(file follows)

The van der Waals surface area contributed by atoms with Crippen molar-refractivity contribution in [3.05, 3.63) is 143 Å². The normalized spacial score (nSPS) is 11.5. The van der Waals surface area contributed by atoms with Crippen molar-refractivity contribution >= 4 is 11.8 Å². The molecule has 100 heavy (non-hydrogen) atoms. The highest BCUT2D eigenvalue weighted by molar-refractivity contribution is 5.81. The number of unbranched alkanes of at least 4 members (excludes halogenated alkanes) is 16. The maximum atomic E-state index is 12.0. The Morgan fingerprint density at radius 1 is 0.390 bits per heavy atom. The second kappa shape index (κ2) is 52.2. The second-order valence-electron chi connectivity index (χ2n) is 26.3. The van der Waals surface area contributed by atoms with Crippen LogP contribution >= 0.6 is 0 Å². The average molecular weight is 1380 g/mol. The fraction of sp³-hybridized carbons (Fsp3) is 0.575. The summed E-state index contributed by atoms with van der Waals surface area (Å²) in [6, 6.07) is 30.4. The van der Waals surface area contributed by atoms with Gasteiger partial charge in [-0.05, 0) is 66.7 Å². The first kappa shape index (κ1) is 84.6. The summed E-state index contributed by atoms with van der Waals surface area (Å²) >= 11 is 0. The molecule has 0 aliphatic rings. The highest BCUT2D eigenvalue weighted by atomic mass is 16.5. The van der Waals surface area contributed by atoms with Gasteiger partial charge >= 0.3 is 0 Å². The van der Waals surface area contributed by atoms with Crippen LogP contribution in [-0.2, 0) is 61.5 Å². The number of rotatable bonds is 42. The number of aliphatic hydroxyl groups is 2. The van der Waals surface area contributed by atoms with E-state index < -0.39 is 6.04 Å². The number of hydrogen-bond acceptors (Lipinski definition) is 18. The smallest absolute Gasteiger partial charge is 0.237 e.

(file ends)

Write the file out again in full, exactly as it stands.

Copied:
The van der Waals surface area contributed by atoms with Crippen molar-refractivity contribution in [3.05, 3.63) is 143 Å². The normalized spacial score (nSPS) is 11.5. The van der Waals surface area contributed by atoms with Crippen molar-refractivity contribution >= 4 is 11.8 Å². The molecule has 100 heavy (non-hydrogen) atoms. The highest BCUT2D eigenvalue weighted by molar-refractivity contribution is 5.81. The number of unbranched alkanes of at least 4 members (excludes halogenated alkanes) is 16. The maximum atomic E-state index is 12.0. The Morgan fingerprint density at radius 1 is 0.390 bits per heavy atom. The second kappa shape index (κ2) is 52.2. The second-order valence-electron chi connectivity index (χ2n) is 26.3. The van der Waals surface area contributed by atoms with Crippen LogP contribution >= 0.6 is 0 Å². The average molecular weight is 1380 g/mol. The fraction of sp³-hybridized carbons (Fsp3) is 0.575. The summed E-state index contributed by atoms with van der Waals surface area (Å²) in [6, 6.07) is 30.4. The van der Waals surface area contributed by atoms with Gasteiger partial charge in [-0.05, 0) is 66.7 Å². The first kappa shape index (κ1) is 84.6. The summed E-state index contributed by atoms with van der Waals surface area (Å²) >= 11 is 0. The molecule has 0 aliphatic rings. The highest BCUT2D eigenvalue weighted by atomic mass is 16.5. The van der Waals surface area contributed by atoms with Gasteiger partial charge >= 0.3 is 0 Å². The van der Waals surface area contributed by atoms with Crippen LogP contribution in [-0.2, 0) is 61.5 Å². The number of rotatable bonds is 42. The number of aliphatic hydroxyl groups is 2. The van der Waals surface area contributed by atoms with E-state index < -0.39 is 6.04 Å². The number of hydrogen-bond acceptors (Lipinski definition) is 18. The smallest absolute Gasteiger partial charge is 0.237 e.